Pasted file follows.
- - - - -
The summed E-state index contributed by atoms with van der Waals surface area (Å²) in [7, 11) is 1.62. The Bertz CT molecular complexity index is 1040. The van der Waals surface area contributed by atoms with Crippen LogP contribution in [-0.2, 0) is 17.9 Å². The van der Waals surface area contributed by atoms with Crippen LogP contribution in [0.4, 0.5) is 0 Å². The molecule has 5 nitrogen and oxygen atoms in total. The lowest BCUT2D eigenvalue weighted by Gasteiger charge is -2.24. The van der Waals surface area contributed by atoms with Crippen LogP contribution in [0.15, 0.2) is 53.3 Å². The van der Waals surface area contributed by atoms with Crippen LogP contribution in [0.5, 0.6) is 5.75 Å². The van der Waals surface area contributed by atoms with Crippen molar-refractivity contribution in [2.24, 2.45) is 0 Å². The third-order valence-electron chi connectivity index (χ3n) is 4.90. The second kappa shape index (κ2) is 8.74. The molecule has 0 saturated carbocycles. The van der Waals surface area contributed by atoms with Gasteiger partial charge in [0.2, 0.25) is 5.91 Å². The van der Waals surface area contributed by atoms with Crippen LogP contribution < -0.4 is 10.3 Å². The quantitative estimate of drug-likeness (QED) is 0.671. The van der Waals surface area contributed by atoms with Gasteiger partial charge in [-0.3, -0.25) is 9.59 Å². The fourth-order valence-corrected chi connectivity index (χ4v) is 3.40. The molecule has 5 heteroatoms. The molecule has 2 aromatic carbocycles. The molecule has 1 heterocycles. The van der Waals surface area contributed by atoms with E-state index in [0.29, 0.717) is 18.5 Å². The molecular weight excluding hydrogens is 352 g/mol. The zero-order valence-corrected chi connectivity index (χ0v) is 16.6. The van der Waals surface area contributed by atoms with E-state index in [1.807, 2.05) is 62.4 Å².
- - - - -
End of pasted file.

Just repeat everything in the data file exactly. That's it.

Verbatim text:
The summed E-state index contributed by atoms with van der Waals surface area (Å²) in [7, 11) is 1.62. The Bertz CT molecular complexity index is 1040. The van der Waals surface area contributed by atoms with Crippen LogP contribution in [-0.2, 0) is 17.9 Å². The van der Waals surface area contributed by atoms with Crippen LogP contribution in [0.4, 0.5) is 0 Å². The molecule has 5 nitrogen and oxygen atoms in total. The lowest BCUT2D eigenvalue weighted by Gasteiger charge is -2.24. The van der Waals surface area contributed by atoms with Crippen LogP contribution in [0.15, 0.2) is 53.3 Å². The van der Waals surface area contributed by atoms with Crippen LogP contribution in [0.5, 0.6) is 5.75 Å². The van der Waals surface area contributed by atoms with Crippen molar-refractivity contribution in [2.24, 2.45) is 0 Å². The third-order valence-electron chi connectivity index (χ3n) is 4.90. The second kappa shape index (κ2) is 8.74. The molecule has 0 saturated carbocycles. The van der Waals surface area contributed by atoms with Gasteiger partial charge in [0.2, 0.25) is 5.91 Å². The van der Waals surface area contributed by atoms with Crippen LogP contribution < -0.4 is 10.3 Å². The quantitative estimate of drug-likeness (QED) is 0.671. The van der Waals surface area contributed by atoms with Gasteiger partial charge in [-0.3, -0.25) is 9.59 Å². The fourth-order valence-corrected chi connectivity index (χ4v) is 3.40. The molecule has 5 heteroatoms. The molecule has 2 aromatic carbocycles. The molecule has 1 heterocycles. The van der Waals surface area contributed by atoms with E-state index in [0.29, 0.717) is 18.5 Å². The molecular weight excluding hydrogens is 352 g/mol. The zero-order valence-corrected chi connectivity index (χ0v) is 16.6. The van der Waals surface area contributed by atoms with E-state index in [1.807, 2.05) is 62.4 Å².